Salesforce and Oracle face GDPR lawsuit relating to cookies

17 Aug 2020

Image: © tashka2000/

The Privacy Collective claims that its lawsuit against the two companies could amount to €10bn in damages being paid out to consumers.

European non-profit foundation The Privacy Collective has filed class-action lawsuits against Oracle and Salesforce, claiming that the two companies have breached GDPR in relation to how they process and share personal data collected in cookies.

The lawsuit has been filed in the Netherlands, with plans for a separate lawsuit in England and Wales to be filed later this month.

The Privacy Collective claims that Oracle and Salesforce are unlawfully collecting and processing the data of millions of internet users to carry out real-time bidding ad auctions, which is incompatible with the EU’s strict laws around consent to process personal data.

Christiaan Alberdingk Thijm, lead lawyer in the case, said: “This is one of the largest cases of unlawful processing of personal data in the history of the internet. Almost every Dutch individual who reads or views information online is structurally affected by the practices of Oracle and Salesforce. Practices that merely serve a commercial purpose.”

The claim

The Privacy Collective claims that Oracle and Salesforce collect data from website visitors on a large scale and, by combining this with additional information, can create a personal profile of each individual user. These profiles are then used to offer personalised online ads and are unlawfully shared with commercial parties such as ad-tech companies, the lawsuit alleges.

“Most people do not know that they have such an online ‘shadow profile’,”Alberdingk Thijm added. “They don’t know what it looks like and have certainly not given legitimate consent. These parties violate internet users’ right to privacy. The right to protection of personal data and the right to protection of privacy are recognised as fundamental rights.”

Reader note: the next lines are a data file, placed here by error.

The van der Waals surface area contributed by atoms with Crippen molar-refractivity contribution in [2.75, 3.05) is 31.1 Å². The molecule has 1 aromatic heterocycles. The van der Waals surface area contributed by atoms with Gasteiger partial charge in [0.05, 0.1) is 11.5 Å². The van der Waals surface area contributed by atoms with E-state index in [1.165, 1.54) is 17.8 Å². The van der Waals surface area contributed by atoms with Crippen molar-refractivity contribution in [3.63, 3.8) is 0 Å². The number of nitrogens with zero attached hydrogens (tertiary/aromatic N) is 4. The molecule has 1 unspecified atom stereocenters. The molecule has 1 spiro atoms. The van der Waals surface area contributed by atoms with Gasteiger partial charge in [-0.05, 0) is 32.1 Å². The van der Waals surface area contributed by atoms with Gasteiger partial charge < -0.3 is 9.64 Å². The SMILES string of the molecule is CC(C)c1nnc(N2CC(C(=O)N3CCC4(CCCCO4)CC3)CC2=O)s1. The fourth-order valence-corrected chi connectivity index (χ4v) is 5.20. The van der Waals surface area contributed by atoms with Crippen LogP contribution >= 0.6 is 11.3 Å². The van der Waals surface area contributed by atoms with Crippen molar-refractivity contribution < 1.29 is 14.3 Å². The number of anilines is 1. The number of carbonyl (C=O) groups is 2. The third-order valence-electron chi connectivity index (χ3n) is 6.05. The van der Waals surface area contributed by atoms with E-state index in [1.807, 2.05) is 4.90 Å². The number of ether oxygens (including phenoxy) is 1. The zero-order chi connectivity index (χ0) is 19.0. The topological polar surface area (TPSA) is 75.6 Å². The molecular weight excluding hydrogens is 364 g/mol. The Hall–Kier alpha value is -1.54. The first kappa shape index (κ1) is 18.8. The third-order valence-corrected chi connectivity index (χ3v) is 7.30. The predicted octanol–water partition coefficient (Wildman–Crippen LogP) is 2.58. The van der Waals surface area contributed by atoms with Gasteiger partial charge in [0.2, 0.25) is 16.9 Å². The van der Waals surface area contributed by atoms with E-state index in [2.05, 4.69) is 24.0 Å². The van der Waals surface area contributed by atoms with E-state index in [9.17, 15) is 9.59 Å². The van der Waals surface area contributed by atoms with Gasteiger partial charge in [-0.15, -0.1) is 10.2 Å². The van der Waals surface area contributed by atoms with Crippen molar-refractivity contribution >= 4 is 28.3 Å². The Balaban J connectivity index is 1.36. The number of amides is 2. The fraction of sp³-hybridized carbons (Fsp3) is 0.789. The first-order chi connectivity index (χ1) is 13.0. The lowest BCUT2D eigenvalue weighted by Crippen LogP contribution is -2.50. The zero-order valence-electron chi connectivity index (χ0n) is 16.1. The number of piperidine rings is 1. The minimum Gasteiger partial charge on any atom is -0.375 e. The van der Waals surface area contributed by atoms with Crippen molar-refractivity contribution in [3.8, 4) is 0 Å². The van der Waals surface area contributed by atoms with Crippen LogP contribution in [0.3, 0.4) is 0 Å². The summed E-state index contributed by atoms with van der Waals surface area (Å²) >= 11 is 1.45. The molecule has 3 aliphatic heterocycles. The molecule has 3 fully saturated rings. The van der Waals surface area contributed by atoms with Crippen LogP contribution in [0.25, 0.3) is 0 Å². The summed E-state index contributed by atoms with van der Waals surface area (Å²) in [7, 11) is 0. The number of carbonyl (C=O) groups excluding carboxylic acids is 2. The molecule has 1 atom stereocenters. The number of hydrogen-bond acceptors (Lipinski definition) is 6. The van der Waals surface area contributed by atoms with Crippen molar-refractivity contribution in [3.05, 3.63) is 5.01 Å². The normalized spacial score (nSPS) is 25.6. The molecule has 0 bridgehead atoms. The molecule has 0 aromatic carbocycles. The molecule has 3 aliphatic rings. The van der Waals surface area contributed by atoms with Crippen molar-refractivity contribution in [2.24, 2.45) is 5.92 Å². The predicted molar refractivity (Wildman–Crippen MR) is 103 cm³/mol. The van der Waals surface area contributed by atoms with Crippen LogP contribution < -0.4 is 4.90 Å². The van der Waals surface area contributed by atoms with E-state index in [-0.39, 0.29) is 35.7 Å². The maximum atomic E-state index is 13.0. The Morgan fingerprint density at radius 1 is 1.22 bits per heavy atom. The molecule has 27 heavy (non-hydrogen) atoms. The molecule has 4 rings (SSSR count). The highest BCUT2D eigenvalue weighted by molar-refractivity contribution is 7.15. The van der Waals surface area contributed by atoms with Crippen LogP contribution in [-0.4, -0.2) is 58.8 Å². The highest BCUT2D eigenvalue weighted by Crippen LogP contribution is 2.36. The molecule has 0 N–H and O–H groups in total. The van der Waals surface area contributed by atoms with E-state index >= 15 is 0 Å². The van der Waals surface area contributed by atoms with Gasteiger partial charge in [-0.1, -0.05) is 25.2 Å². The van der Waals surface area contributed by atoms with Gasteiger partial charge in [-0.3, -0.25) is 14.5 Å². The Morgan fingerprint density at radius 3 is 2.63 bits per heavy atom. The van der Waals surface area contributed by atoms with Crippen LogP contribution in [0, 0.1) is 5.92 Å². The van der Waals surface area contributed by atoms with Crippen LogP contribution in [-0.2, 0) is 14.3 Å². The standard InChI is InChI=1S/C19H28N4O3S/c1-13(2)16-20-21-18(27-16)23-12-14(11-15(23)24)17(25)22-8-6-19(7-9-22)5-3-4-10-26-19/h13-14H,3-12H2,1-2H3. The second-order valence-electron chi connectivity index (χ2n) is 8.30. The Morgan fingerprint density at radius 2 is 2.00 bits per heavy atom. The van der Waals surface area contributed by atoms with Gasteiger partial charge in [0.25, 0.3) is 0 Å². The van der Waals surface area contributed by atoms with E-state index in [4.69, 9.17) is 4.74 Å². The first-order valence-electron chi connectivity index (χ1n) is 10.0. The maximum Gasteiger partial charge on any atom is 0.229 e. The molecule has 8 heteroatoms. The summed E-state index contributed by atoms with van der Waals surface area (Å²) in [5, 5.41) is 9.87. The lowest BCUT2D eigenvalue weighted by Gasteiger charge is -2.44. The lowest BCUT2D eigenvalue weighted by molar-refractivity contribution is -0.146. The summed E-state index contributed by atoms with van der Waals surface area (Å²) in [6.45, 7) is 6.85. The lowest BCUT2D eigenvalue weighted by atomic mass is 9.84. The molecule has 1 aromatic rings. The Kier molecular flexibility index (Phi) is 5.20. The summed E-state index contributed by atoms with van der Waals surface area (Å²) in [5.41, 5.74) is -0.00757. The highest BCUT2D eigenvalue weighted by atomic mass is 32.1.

The litigation argues that the two companies are misusing data through their third-party tracking cookies, BlueKai and Krux, which are hosted on websites such as Amazon, Dropbox, Reddit and Spotify, among many others.

Salesforce purchased Krux in 2016 and Oracle bought BlueKai for a reported $400m in 2014.

‘Giving GDPR teeth’

Joris van Hoboken, a board member of The Privacy Collective and a professor in information law, said that claiming damages in a class action suit is “an important tool to ensure the enforcement of the GDPR” and “gives GDPR teeth”.

The collective has called upon individual consumers to register in order to show support. It claims, based on the suspected number of affected users in the Netherlands, that the total extent of the damages could exceed €10bn.

Led by Dutch law firm Bureau Brandeis, the lawsuit marks the largest ever class action in the Netherlands related to the violation of GDPR.

Class representative and claimant in England and Wales, Dr Rebecca Rumbul, told TechCrunch: “There is, I think, no way that any normal person can really give informed consent to the way in which their data is going to be processed by the cookies that have been placed by Oracle and Salesforce.

“When you start digging into it, there are numerous, fairly pernicious ways in which these cookies can and probably do operate – such as cookie syncing and the aggregation of personal data – so there’s really, really serious privacy concerns there.”

Kelly Earley was a journalist with Silicon Republic